In England, the rules say that a player on loan cannot be fielded against the club that holds his contract. In Germany, there is no such rule, although clubs will sometimes seek to draw up a provision to this effect, which means Lasogga or Skjelbred could seriously hurt the team they will return to next summer.
No matter how you look at it, this is an unfortunate situation. Of course loan deals can have numerous benefits to all parties involved, especially when they are about giving young talents playing time. Just think of how Philipp Lahm came into his own at Stuttgart. But whenever someone serves two masters, the potential for embarrassing situations is always there.
Ironically, in Germany the practice seems to have become common in the wake of the big bribe scandal of the early 1970s. What happened then was that many players found guilty were either banned for life by the German FA or suspended for a number of years. Yet the contracts they had signed were still valid and the clubs didn't want to dissolve them as long as nobody knew how the whole affair would pan out.
And so many German clubs simply loaned out culprits to foreign countries. Schalke's Rolf Russmann, for instance, became a loanee at Bruges but found himself out of the frying pan and into the fire because the Belgians had financial problems and ultimately couldn't pay his wages.
At about the same time, Ajax came in for Aberdeen's Hungarian striker Zoltan Varga and were told that they had to talk to Hertha about the player, because the Berlin club held the transfer rights and had only loaned out Varga.
These days, money matters are often the main reason behind loan deals. A good example is former Bayern fan favourite Roque Santa Cruz.
In the summer of 2009, newly rich Manchester City parted with a hefty 17.5 million euros to buy the player from Blackburn Rovers, and of course the Citizens also offered him considerably increased wages. But then Santa Cruz failed to settle in and City faced a double whammy, because they couldn't find takers who were willing to pay both the transfer money and the wages the player was now on.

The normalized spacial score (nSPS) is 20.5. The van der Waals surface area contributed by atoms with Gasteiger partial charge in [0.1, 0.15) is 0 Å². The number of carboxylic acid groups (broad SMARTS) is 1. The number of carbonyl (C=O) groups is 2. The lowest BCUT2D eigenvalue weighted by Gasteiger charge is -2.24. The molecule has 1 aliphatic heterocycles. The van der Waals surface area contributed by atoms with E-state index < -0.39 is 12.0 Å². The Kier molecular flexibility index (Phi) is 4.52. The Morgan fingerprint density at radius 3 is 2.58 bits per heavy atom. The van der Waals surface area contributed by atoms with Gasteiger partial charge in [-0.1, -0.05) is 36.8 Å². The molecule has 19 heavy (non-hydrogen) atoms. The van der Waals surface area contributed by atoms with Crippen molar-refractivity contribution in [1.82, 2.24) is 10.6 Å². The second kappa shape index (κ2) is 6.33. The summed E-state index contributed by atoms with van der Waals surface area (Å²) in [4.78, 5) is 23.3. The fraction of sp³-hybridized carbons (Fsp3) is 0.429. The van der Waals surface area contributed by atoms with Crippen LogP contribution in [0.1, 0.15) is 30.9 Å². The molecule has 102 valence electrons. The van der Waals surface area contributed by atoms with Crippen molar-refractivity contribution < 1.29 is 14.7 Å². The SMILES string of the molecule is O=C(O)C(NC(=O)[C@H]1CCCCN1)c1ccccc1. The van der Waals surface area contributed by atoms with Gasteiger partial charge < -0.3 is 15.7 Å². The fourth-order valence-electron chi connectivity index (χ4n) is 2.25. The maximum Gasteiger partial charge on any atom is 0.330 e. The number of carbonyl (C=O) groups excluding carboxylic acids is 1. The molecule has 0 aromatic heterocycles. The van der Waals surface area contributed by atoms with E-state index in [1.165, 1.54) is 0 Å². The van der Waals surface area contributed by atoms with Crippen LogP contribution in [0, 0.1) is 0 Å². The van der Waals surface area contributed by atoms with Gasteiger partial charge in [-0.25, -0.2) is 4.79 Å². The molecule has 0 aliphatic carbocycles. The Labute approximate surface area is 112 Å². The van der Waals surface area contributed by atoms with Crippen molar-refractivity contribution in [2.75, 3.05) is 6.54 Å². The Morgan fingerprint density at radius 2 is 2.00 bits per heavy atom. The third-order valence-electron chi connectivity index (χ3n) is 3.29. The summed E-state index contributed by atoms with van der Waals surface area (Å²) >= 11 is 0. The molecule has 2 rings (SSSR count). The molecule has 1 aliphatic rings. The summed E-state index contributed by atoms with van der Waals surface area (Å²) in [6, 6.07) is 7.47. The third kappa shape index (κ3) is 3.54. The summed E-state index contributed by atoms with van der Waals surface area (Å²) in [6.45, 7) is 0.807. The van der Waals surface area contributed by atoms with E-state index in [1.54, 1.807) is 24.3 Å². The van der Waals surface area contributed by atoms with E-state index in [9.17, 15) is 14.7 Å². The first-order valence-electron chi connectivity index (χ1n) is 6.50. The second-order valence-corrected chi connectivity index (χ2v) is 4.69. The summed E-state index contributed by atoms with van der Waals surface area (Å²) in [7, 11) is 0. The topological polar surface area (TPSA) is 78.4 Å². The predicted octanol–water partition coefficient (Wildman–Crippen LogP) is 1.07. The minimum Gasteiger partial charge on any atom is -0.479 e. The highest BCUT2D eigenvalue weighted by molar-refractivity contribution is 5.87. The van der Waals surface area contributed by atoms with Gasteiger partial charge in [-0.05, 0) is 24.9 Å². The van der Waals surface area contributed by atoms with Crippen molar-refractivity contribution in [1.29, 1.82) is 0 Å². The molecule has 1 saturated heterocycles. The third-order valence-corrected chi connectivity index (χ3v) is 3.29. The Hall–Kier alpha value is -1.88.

So loan deals were the only option and Santa Cruz began to travel around. First it was back to Blackburn. Then on to Real Betis. Then to Malaga. At last, in the summer of 2013, his City contract ran out and Santa Cruz became football's equivalent of a free agent, which allowed Malaga to make the move permanent.
I guess it means that the bigger the top squads and the larger the gap between the haves and the have-nots will become, the more such loan deals we will see. It also means that some smaller clubs could effectively become farm teams.
That's too strong a word? Well, consider that at the time of writing, Chelsea have loaned out no less than 23 players, Marko Marin among them, to various teams in various countries.
The Dutch club Vitesse alone has six, yes, six, players who are on loan from Chelsea. (From six different countries, no less.) It's a pity that the team didn't survive the Europa League qualifiers. Otherwise there would have been a theoretical chance of Vitesse meeting Chelsea at one point in the season. It would have been almost like a company get-together party.